Oswald is a character in the renowned play King Lear written by William Shakespeare. He serves as a loyal and devoted servant to Goneril, one of Lear's treacherous daughters. Although Oswald's role may seem minor in comparison to other characters, his actions play a significant part in the overall plot and themes of the play.
Oswald's character is portrayed as a cunning and manipulative individual who is willing to go to great lengths to serve his mistress. He is often seen carrying out Goneril's deceitful plans, including mistreating Lear and his loyal followers. Oswald's loyalty to Goneril is unwavering, and he becomes a symbol of the corruption and betrayal that permeates the play.
One of the most memorable scenes involving Oswald is his encounter with the banished Kent, who is disguised as Caius. In this scene, Oswald underestimates Kent's intelligence and engages in a witty verbal exchange. Kent cleverly exposes Oswald's true nature, calling him a "base football player" and a "slave." This encounter highlights Oswald's arrogance and lack of respect for those he deems beneath him.
Oswald's fate takes a dramatic turn when he becomes entangled in a fatal duel with Edgar, who is disguised as Poor Tom, a mad beggar. This climactic scene occurs towards the end of the play and showcases Oswald's final act of treachery.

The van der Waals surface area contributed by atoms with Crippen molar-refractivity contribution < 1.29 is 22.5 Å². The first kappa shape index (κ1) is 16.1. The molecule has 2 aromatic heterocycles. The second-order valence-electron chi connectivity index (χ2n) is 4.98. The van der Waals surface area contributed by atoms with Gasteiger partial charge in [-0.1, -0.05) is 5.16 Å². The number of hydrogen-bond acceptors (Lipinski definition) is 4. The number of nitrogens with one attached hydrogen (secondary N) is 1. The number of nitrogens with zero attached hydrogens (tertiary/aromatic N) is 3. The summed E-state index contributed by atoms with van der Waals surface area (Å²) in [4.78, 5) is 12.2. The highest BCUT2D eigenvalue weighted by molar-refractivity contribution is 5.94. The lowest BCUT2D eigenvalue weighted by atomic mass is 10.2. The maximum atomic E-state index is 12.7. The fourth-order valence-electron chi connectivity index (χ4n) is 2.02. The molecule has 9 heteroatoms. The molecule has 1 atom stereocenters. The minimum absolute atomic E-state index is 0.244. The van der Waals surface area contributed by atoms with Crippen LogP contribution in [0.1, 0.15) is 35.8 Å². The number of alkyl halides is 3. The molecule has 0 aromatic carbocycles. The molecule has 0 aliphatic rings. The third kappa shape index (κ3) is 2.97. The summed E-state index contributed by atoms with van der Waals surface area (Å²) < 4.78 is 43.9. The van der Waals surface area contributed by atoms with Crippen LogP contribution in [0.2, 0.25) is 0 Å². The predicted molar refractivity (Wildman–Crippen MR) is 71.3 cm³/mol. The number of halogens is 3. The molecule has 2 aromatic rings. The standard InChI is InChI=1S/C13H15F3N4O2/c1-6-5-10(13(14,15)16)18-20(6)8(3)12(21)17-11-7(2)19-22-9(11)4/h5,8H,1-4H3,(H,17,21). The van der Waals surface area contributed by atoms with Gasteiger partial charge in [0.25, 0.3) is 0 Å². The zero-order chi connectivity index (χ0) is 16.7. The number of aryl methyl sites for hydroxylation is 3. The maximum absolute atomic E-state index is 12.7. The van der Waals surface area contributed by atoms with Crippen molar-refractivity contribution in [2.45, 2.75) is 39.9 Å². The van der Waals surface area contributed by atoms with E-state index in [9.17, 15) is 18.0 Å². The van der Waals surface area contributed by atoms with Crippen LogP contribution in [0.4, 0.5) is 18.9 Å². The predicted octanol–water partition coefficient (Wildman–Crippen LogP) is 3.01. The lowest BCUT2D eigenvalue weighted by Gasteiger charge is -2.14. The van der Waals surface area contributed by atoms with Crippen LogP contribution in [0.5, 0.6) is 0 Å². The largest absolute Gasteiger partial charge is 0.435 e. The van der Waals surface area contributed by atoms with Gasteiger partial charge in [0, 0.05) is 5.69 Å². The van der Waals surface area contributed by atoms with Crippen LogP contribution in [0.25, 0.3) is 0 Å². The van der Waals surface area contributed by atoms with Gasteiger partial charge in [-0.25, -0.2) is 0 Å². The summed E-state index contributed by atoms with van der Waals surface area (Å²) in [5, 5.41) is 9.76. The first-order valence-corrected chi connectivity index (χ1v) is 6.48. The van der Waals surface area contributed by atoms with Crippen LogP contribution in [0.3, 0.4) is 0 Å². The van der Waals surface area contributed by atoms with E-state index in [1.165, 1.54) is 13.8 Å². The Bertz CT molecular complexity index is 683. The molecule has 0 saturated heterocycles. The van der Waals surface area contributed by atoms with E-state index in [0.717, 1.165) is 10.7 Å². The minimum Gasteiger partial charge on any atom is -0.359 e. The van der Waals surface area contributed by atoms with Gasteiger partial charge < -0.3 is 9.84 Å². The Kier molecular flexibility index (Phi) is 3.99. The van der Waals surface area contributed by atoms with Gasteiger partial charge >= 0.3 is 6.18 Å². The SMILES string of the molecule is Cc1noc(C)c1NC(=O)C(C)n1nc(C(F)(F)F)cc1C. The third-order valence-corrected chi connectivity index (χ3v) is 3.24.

As the duel unfolds, Oswald's true colors are revealed once again. He fights dirty, attempting to stab Edgar from behind, which ultimately leads to his own demise. Edgar manages to defend himself and mortally wounds Oswald, avenging the mistreatment of Lear and his loyal followers.
Oswald's character serves as a cautionary tale and symbolizes the consequences of blind loyalty and betrayal. Through his actions, Shakespeare presents the theme of moral decay and the corrupting influence of power. Oswald's demise serves as a reminder that deceit and treachery ultimately lead to downfall.
While Oswald may not be the most prominent character in King Lear," his presence and actions have a significant impact on the overall narrative. He represents the darker aspects of human nature and serves as a catalyst for the tragic events that unfold in the play.